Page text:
Blackpool Pleasure Beach
There’s something for everyone at Blackpool Pleasure Beach – from one of the world’s oldest...Blackpool Pleasure Beach
Some cities entice the visitor with classical architecture, well thought-out museums, important art galleries. Not Blackpool. She’s been pulling in the punters for years with a tried and tested combination of bawdy seaside humour, gutbusting attractions and epic nightlife. More than 12 million people every year come to the north-west’s flashing, tinkling, fish-and-chip-smelling streets. From families on a weeklong vacation to stag and hens come to lap up their last nights of freedom, the brassy brilliance of Blackpool’s proper British holiday is big business.
You can visit Blackpool at any time of year and be assured of a spectacle – whether it’s the famous Promenade at Christmas, the thrills and spills of the Pleasure Beach or the Illuminations: five miles of brightly-lit insanity that last from September to November. There are seven miles of beaches, heaving with optimistic deckchair-lovers in all weathers; three piers; and of course the myriad pubs and clubs. Blackpool likes to live large.Read more
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There’s a secret to Blackpool’s success, which becomes apparent when you walk the Promenade with its odd collection of visitors: young groups out for a good time, stag and hen parties in attention-grabbing fancy dress, and older folk popping in and out of the bingo halls. Unlike other seaside towns, which either fall prey to the blue rinse brigade or get a reputation as a lawless drinking hole for teenagers, Blackpool is all things to all pleasure seekers.
Blackpool Pleasure Beach
Nowhere is this more evident than at the Pleasure Beach: a seaside attraction to end them all. This legendary theme park is one of the oldest in the world, and boasts a rollercoaster (the Big Dipper) that was opened in 1923. At the other end of the spectrum, it’s also got the Ice Blast, which was opened in 1997 and remains one of the biggest thrill-seeking draws anywhere in the UK. And that’s Blackpool all over. In a town where the Tower Ballroom (at the foot of the iconic Blackpool Tower) can still attract a full dance floor every night, while massive modern clubs pull in the young and crazy, there’s room for wooden rollercoasters as well as all-singing all-dancing modern attractions.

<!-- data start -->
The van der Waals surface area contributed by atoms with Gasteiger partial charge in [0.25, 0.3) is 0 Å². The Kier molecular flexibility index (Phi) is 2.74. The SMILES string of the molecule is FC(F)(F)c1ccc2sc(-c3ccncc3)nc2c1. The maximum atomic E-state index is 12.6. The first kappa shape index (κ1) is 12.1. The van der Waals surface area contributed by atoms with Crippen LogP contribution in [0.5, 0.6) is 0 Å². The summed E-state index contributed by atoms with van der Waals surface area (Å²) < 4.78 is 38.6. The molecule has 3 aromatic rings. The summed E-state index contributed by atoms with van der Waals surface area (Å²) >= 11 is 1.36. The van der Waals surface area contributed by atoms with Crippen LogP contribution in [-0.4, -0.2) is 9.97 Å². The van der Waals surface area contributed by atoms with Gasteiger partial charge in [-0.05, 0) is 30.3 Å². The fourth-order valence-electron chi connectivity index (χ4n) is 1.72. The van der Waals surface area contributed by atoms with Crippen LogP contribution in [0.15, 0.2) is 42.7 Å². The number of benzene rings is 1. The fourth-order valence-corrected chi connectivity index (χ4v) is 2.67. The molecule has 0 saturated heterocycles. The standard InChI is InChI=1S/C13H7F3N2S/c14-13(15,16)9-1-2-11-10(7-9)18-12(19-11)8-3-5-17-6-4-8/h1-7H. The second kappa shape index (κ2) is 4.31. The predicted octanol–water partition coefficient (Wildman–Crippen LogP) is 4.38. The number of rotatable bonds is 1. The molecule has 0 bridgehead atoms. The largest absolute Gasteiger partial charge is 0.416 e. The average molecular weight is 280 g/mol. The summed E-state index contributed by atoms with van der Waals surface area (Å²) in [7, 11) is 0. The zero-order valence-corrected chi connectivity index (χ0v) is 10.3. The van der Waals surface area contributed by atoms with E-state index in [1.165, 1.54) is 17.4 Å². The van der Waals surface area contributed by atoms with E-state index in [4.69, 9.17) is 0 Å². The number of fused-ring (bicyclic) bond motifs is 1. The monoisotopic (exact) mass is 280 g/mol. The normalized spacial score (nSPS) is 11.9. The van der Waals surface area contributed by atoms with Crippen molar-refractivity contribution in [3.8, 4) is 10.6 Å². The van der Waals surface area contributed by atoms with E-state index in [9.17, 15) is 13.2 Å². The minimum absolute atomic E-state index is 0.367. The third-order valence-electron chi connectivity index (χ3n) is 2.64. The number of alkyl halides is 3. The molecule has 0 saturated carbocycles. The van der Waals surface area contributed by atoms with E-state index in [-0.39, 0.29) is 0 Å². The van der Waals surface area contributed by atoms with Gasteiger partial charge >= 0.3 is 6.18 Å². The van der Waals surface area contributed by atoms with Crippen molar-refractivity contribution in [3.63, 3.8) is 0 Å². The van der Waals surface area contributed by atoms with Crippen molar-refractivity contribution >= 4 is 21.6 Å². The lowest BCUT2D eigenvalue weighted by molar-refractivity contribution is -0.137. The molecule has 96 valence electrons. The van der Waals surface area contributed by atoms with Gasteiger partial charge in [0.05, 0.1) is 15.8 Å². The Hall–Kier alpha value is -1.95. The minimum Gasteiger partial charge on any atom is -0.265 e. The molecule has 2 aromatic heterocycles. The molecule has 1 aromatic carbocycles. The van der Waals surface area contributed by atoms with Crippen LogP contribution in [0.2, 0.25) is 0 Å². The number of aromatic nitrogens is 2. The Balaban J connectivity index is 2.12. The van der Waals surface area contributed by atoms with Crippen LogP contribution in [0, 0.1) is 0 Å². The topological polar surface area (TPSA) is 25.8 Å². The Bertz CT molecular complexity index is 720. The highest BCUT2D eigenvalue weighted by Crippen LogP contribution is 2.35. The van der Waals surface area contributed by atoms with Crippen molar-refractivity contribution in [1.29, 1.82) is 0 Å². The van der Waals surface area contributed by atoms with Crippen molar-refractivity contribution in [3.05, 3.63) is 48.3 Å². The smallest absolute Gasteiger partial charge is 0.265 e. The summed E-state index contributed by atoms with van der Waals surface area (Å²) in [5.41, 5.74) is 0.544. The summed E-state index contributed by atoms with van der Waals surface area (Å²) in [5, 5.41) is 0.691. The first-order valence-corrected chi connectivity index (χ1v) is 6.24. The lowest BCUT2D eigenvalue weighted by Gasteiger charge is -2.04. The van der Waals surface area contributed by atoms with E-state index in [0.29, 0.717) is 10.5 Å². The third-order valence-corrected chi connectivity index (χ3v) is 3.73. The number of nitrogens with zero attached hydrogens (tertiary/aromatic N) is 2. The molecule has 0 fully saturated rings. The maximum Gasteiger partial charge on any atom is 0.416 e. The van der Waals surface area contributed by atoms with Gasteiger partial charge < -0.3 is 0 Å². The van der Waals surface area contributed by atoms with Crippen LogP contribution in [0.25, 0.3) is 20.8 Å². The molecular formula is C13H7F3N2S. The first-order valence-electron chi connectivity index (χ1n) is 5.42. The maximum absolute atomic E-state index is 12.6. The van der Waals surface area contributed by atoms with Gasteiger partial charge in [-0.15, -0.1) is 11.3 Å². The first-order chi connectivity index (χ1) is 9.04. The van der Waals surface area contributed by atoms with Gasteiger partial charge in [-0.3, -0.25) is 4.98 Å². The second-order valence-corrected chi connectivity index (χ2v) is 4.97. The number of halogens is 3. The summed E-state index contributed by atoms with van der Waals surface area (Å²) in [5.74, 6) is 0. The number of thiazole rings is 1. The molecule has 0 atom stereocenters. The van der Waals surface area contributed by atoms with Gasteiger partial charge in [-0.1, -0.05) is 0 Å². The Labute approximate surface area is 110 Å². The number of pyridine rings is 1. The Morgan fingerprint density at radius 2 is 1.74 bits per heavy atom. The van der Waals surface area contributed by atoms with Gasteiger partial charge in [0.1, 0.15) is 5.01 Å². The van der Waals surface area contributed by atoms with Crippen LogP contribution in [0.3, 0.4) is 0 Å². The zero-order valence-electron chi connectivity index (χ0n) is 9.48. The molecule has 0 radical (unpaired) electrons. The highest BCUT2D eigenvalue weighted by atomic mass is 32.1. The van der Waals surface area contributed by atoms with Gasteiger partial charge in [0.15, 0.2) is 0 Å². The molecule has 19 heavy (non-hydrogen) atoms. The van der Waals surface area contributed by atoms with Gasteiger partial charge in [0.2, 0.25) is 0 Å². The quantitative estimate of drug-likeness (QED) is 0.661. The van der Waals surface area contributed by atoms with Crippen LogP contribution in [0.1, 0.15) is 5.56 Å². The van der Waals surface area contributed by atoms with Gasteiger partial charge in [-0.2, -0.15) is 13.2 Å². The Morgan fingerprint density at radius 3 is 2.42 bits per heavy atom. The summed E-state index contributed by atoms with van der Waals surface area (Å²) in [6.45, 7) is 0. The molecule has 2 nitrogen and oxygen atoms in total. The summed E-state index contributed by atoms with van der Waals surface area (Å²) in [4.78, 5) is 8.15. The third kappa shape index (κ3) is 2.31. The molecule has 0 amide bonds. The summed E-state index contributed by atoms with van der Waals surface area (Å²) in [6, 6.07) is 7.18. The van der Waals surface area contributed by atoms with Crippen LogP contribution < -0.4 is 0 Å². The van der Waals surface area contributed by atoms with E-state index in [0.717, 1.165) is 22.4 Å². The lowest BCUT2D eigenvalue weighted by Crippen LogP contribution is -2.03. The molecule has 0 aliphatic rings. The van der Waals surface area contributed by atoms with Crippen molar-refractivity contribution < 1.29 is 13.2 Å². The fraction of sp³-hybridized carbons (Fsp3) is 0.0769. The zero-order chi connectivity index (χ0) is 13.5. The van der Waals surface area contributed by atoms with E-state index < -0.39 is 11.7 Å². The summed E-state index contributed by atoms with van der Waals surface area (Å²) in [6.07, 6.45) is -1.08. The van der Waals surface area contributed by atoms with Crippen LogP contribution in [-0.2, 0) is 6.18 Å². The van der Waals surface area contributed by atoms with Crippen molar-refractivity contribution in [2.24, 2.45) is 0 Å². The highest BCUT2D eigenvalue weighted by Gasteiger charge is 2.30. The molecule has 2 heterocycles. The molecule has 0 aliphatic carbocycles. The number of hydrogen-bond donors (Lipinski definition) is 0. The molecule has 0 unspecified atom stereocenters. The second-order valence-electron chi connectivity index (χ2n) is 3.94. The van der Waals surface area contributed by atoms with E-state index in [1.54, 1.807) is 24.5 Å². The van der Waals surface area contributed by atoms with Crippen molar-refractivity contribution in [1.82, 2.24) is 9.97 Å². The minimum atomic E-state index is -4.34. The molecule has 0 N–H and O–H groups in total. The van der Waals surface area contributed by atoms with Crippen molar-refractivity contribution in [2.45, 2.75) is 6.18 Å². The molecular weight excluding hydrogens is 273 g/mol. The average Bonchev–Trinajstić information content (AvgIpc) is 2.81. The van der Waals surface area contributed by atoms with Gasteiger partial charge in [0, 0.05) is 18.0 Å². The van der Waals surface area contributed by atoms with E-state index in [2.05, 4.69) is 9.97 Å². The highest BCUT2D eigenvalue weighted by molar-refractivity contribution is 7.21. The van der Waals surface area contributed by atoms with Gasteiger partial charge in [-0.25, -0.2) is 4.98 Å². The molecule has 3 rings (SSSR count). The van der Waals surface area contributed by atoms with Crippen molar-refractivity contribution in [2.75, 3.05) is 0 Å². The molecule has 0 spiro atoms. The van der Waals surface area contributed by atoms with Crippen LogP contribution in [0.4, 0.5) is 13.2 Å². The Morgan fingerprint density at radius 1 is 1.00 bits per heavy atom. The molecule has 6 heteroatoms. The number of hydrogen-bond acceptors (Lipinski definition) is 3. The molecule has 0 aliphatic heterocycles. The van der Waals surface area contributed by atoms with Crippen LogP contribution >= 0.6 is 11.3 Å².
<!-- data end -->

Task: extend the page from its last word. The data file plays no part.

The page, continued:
British Seaside Town
Blackpool has managed to weather the rise and fall of the British seaside town like no other. While its rivals became deserted once the middle class discovered cheap air fares to Spain and Greece, Blackpool simply cranked up the glitz factor and continued to pull in its own breed of tourist. Continual redevelopment of the town’s leisure facilities, and a willingness to open itself to new markets, has ensured the kind of life for which the town has become famous: bold, loud and enthusiastic.
No-one would argue that Blackpool’s weather is less than perfect – it’s northerly enough to get battered by regular storms during the late autumn and winter months, and can disappear for days under a blanket of freezing sea fog. But the lights, the rides, and most importantly the party just keep going on. Blackpool doesn’t care about location. She just wants to have fun.
Walking is part of the Blackpool experience. The amusement arcades, the Promenade lights and the landmarks and parks are all designed with the leisurely stroll in mind. Bear in mind that the seafront is huge – more than five miles long – so while walking within a district is a good idea, you might want to use the trams and buses to get from place to place. Walking the Promenade during the Illuminations is recommended.